failed to disclose that margin trading exposed them to greater
risks, additional capital investment, and that the defendants
would liquidate stable income producing securities to meet
margin calls. The plaintiffs further allege that the
defendants failed to disclose that they would purchase and
sell securities in excess of the amount authorized, that the
defendants were managing their account more for their benefit
than for the plaintiffs, and that the defendants would make
substantial profit as a result of excessive trading.
Plaintiffs also allege that defendants, with intent to
defraud, failed to follow the plaintiffs' stated investment
instructions by recommending highly speculative securities,
placing plaintiffs in option positions which were inconsistent
with their investment objectives, and by recommending
transactions without the benefit of adequate research or
consideration of the plaintiffs' investment objectives.
The plaintiffs specifically allege that in August, 1978,
defendant Jack Moses induced them to purchase stock in U V
Industries, Inc. and that shortly thereafter defendant
converted this stock into warrants of the same company. These
securities were purchased in an amount in excess of that
authorized by the plaintiffs, and the defendants failed to
follow their express authorization to sell these securities.
In addition, the plaintiffs contend that defendant Jack Moses
fraudulently induced them to purchase debentures of Marketing
Inc., an over the counter stock in which defendant had a
At all times relevant to their complaint (1974 through
1978), the plaintiffs contend that they were naive and
unsophisticated investors who placed complete trust and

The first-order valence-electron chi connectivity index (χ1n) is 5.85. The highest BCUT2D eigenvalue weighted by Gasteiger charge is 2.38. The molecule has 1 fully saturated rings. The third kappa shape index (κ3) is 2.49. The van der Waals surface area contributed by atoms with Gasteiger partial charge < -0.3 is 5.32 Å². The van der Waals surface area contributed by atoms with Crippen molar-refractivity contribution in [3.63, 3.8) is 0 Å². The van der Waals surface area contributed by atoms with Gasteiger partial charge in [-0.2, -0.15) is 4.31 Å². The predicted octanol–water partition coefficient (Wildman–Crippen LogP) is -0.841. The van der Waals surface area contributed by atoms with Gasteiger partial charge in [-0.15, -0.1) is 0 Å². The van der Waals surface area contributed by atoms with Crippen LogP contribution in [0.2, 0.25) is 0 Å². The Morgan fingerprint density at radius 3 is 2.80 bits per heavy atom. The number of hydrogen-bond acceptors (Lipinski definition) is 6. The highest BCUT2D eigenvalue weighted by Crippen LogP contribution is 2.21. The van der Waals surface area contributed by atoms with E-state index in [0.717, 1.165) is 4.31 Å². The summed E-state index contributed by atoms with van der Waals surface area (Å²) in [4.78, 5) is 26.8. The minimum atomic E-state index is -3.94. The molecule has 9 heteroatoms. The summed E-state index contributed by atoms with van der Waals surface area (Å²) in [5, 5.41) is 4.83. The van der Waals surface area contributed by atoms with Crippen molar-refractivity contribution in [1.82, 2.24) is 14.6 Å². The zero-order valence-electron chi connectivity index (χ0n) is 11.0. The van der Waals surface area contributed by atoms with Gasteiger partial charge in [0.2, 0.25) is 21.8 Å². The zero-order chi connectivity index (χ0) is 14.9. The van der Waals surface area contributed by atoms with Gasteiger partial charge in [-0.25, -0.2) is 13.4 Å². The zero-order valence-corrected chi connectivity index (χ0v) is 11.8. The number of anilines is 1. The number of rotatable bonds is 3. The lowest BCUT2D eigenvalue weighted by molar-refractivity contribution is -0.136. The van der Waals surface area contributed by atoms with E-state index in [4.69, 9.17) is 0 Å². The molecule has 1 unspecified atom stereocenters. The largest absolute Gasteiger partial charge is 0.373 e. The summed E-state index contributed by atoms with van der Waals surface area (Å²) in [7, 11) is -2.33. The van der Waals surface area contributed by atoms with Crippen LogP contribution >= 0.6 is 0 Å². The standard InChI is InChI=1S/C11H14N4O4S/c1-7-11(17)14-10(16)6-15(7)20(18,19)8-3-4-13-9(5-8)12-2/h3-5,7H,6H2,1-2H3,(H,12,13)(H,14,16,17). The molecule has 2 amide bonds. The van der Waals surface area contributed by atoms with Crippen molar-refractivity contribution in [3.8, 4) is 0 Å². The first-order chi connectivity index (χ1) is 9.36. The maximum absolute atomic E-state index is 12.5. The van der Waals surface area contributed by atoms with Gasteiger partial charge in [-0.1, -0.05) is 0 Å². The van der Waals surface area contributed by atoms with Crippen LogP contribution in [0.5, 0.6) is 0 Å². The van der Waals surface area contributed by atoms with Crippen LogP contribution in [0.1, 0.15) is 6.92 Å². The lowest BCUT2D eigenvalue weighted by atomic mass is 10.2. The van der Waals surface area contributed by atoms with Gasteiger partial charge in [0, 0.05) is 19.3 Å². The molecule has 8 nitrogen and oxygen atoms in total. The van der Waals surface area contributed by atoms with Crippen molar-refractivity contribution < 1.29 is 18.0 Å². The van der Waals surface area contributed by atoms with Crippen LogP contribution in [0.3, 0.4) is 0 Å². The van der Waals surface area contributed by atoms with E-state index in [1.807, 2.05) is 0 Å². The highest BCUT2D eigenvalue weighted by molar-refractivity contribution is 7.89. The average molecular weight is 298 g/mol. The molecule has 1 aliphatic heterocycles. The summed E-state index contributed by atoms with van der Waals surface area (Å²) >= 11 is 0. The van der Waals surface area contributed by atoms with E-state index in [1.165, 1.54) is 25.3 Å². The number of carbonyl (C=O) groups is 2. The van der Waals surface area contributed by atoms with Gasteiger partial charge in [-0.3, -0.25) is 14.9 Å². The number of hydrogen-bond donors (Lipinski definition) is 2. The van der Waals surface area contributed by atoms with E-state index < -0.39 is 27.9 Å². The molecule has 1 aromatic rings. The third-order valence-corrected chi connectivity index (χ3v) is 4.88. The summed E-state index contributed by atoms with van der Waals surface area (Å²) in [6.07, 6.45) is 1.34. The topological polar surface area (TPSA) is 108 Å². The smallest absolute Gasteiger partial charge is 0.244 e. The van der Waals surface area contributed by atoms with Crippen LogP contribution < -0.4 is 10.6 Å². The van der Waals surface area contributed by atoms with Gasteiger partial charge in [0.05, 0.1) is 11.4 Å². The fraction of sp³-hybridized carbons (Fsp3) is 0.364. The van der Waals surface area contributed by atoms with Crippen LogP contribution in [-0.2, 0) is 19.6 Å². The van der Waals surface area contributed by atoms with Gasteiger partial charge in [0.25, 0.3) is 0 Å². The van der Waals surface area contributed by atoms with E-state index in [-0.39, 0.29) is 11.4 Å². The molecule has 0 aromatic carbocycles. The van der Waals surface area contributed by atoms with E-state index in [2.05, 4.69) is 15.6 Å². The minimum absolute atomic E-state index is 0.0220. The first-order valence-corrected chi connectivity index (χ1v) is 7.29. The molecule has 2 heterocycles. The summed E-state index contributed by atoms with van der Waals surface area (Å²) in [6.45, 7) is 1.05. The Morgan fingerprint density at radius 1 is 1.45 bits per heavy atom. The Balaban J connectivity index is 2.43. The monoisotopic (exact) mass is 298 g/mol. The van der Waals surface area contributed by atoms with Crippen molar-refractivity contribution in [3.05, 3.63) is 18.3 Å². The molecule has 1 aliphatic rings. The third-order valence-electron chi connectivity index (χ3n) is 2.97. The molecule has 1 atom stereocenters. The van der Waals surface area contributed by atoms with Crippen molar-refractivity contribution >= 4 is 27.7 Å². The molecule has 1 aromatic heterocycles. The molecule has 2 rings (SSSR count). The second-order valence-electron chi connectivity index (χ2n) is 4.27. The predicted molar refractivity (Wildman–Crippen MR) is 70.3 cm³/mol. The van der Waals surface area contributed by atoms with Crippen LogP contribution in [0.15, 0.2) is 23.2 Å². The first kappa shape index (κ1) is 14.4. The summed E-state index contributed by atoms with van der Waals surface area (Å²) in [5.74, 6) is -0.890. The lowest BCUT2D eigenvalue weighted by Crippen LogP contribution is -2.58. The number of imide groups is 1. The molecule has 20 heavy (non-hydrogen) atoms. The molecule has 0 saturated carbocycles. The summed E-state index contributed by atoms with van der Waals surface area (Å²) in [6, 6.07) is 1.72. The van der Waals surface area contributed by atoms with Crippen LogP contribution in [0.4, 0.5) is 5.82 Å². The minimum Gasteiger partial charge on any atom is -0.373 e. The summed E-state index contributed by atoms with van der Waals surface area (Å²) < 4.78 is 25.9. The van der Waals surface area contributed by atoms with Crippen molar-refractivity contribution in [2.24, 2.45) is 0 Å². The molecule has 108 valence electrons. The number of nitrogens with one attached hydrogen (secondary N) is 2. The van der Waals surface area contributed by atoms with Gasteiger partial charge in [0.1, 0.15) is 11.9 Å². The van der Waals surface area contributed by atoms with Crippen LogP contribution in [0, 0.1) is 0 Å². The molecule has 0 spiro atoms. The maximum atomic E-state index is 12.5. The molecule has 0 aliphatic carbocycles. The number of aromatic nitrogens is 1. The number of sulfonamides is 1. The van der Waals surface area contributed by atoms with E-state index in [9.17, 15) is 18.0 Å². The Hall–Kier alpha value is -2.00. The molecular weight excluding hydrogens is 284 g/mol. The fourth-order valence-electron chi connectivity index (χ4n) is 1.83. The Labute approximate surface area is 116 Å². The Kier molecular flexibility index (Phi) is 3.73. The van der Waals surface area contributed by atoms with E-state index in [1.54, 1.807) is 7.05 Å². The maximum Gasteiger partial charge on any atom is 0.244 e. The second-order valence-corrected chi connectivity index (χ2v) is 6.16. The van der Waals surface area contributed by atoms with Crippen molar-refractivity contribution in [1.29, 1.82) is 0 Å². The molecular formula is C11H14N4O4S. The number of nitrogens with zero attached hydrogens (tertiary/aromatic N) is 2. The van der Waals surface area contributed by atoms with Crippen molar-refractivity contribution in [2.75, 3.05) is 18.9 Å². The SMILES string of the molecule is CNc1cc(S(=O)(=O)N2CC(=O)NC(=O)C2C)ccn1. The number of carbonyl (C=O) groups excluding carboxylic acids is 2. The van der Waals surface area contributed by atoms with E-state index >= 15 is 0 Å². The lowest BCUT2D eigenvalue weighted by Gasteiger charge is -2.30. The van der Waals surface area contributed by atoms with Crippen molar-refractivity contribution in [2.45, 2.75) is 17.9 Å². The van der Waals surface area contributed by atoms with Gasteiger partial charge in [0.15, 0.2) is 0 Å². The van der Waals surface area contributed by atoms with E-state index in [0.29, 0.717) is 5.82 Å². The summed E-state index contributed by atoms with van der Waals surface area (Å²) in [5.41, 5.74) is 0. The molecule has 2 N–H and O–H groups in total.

confidence in the defendants' investment expertise and that
defendants, were aware of their unsophistication and reliance.
As a result of the foregoing acts, omissions, or
misrepresentations, the plaintiffs claim $250,000 in damages.
Count II of their complaint, incorporates by reference the
foregoing and alleges that the defendants assumed de facto
discretionary control over their account. In addition, the
plaintiffs allege that the defendants fraudulently and
intentionally bought and sold securities at an excessive rate,
engaged in multiple trading in identical securities, and
recommended that plaintiffs purchase and sell securities for
the purpose of generating commissions. As a result of these
transactions, defendants received commissions in excess of
$81,000 and the plaintiffs suffered losses in excess of
Count III of the complaint incorporates by reference the
allegations of Count II and alleges that the defendants
fraudulently induced the plaintiffs to purchase and sell over
the counter securities, specifically Marketing Concepts, Inc.
debentures in violation of Sections 15(c)(1) and 15(c)(2) of
the Securities Exchange Act.
Count IV incorporates by reference the allegations of Count
II and alleges that the defendants have violated Sections
17(a)(1), (2) and (3) of the Securities Act of 1933, and
further alleges that the defendant Paine Webber was a
"controlling person" within the meaning of Section 15 of the
Securities Act of 1933.
Counts V and VI of the plaintiffs' complaint incorporate by
reference all of the allegations of Count II. In addition,
Count V alleges that defendant Jack Moses failed "to use
diligence" in the supervision of the plaintiffs' account in
contravention of New York Stock Exchange Rule 405. Count VI
alleges that defendant Paine Webber failed to "reasonably
supervise and ...